I love shoes. I would switch between sexy heels and sweaty running shoes. Nowadays, I live in Tom’s canvas shoes and since it’s winter, I get to wear boots with the fur (enjoy that earworm. You’re welcome 🙂 )
My husband and I were invited to a birthday party. I wanted to get all dressed up. I ordered myself a form fitting dress and feeling brave, I picked up a pair of not so high heeled sandals. I practiced walking around the house and I did fairly well. I was able to keep my balance and my left foot felt strong.
The day of the party came. I got my hair and face done, squeezed myself into my dress and strapped on my shoes. As an afterthought, I had my husband bring a pair of my trusty canvas shoes.
We got lucky and found a parking spot about a block away from the restaurant and club where the party was happening. By lucky, I mean we had to drive around downtown for an hour where every parking structure and over priced lots were full.
Walking on the sidewalk is a whole different ball game than walking around the house. I was very, very wobbly. I was grabbing on to my husband’s arm as if my life depended on it. It did. I was trying to walk gracefully, but it was not happening.
As we walked in the restaurant, a few people were staring. Looking at my feet, looking at me and shaking their heads. Since I really do not have any visible damage from the stroke, wobbling the way I did and having a death grip on my husband made it seem like I was drunk. I knew people were looking and judging. I kept walking knowing I have good friends, good food and good champagne waiting.
I headed to the bathroom after dinner, my foot at this point was done. Walking really poorly, I managed to roll my ankle and I heard a slight pop. Panic set in and I was leaning on my husband not wanting to put weight on my foot. That was when two young women walked out of the bathroom. They stared, whispered and giggled. I was visibly upset thinking that I had sprained/broken my ankle. Armando led me to one of the chairs in the lobby and the two young women were standing by the elevator still giggling, phones out. I’ve had enough. I told them loudly “I am not drunk” (which on hindsight made me sound like a real drunk). I was about to tear them a new one, but my husband stepped in and diffused the situation. I was in pain and I was scared that I had broken my already weak ankle that I have been working so hard to get stronger. I was upset that there are people who would laugh at another’s suffering.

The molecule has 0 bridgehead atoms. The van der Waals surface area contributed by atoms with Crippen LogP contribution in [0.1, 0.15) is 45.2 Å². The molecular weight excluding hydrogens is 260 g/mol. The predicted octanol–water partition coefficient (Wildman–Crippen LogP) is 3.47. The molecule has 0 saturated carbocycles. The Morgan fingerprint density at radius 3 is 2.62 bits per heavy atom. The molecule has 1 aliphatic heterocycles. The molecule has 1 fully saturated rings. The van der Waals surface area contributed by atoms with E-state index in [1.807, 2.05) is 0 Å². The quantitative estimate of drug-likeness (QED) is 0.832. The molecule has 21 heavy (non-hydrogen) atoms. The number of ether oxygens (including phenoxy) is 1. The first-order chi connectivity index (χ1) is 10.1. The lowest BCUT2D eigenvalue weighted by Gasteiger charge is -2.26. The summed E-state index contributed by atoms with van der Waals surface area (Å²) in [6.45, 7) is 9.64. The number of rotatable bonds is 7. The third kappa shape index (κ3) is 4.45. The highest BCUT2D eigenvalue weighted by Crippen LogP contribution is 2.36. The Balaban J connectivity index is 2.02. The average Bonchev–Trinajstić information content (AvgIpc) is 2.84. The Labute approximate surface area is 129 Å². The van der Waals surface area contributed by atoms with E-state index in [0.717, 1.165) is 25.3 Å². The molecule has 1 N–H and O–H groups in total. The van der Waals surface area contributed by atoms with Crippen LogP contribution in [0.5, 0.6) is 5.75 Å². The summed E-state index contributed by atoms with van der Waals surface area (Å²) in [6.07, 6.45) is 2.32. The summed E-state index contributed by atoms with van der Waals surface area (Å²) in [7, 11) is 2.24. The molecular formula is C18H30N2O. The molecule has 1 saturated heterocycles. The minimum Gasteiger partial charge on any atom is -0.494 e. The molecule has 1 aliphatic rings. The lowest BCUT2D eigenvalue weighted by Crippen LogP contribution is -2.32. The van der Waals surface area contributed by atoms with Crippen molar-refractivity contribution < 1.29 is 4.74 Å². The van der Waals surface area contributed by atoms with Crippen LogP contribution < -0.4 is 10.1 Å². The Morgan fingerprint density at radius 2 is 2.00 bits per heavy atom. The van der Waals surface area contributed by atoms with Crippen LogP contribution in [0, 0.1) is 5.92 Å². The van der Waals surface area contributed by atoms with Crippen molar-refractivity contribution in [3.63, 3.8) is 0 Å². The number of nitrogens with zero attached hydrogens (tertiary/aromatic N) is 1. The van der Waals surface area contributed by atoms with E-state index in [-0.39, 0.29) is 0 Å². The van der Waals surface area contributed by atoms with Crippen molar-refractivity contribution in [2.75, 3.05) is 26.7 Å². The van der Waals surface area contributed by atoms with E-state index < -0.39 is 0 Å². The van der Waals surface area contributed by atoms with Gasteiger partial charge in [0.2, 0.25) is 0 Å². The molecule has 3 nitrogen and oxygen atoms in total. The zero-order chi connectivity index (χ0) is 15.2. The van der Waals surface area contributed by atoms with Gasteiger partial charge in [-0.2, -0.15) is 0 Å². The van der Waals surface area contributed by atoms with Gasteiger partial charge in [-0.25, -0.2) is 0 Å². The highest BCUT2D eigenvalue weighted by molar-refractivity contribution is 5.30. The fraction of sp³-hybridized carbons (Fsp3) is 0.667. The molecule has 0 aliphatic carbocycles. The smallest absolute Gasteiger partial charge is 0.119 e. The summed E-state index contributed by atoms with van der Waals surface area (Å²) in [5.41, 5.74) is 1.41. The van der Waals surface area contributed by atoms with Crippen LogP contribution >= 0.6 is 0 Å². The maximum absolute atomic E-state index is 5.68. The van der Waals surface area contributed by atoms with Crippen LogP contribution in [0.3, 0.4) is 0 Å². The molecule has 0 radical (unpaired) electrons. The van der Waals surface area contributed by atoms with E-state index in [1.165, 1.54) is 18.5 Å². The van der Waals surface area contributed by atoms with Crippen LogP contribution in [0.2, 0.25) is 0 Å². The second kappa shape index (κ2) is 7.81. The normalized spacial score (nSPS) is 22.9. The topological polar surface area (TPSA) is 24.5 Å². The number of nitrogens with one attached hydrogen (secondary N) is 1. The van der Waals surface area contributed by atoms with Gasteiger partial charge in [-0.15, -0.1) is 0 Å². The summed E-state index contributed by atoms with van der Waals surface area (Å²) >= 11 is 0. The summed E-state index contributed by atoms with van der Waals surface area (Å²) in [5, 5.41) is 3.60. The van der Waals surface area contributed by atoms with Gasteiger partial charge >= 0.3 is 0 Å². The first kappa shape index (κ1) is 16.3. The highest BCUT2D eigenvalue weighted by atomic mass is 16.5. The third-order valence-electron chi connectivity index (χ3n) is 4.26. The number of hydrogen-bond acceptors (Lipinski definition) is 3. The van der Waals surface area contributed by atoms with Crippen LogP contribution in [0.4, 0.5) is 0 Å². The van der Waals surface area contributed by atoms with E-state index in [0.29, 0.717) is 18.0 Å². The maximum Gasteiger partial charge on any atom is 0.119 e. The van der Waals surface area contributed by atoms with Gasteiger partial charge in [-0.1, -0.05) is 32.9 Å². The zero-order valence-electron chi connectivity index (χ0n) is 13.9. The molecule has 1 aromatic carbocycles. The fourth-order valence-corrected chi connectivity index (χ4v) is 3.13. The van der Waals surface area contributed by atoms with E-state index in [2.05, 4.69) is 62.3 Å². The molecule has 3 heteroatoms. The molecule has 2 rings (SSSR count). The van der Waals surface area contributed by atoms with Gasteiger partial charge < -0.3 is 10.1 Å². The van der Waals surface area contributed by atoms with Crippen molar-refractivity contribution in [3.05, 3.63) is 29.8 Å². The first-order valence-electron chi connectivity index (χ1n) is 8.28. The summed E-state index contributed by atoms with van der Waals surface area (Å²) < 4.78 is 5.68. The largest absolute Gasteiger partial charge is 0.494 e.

What happened to kindness, empathy or sympathy? Was I expecting too much? I was obviously in pain and was distraught and the young ladies quite possibly were sharing my situation on their social media. When have people become desensitized to another’s pain that instead of offering comfort, they offer social media fodder. The amount of “likes” and responses validates the poor behavior. I got over the judging looks and whispered remarks, heck I know I looked drunk and wobbly. What bothered me is that there are people out there who callously would laugh about someone else’s pain. Finding validation for bad behavior will only encourage those young ladies to find their next “victim”. There were many opportunities for someone to show kindness that evening. A kind word or a sympathetic smile would have been sufficient.
Thankful that I brought my reliable Tom’s and my foot was not broken, I was still able to hobble and I still looked hot (or a hot mess) at the party. It was AH-MAY-ZING!!! The music was heavily 90’s and the dancing was fun. Drinks were flowing and the company great. Lots of laughs and shenanigans ensued. One of the advantages of having a crappy short term memory is that I temporarily forgot about the ugliness at the restaurant and I enjoyed the party! My husband and I had a much needed night out.
Hope the New Year brings you joy, love and kindness!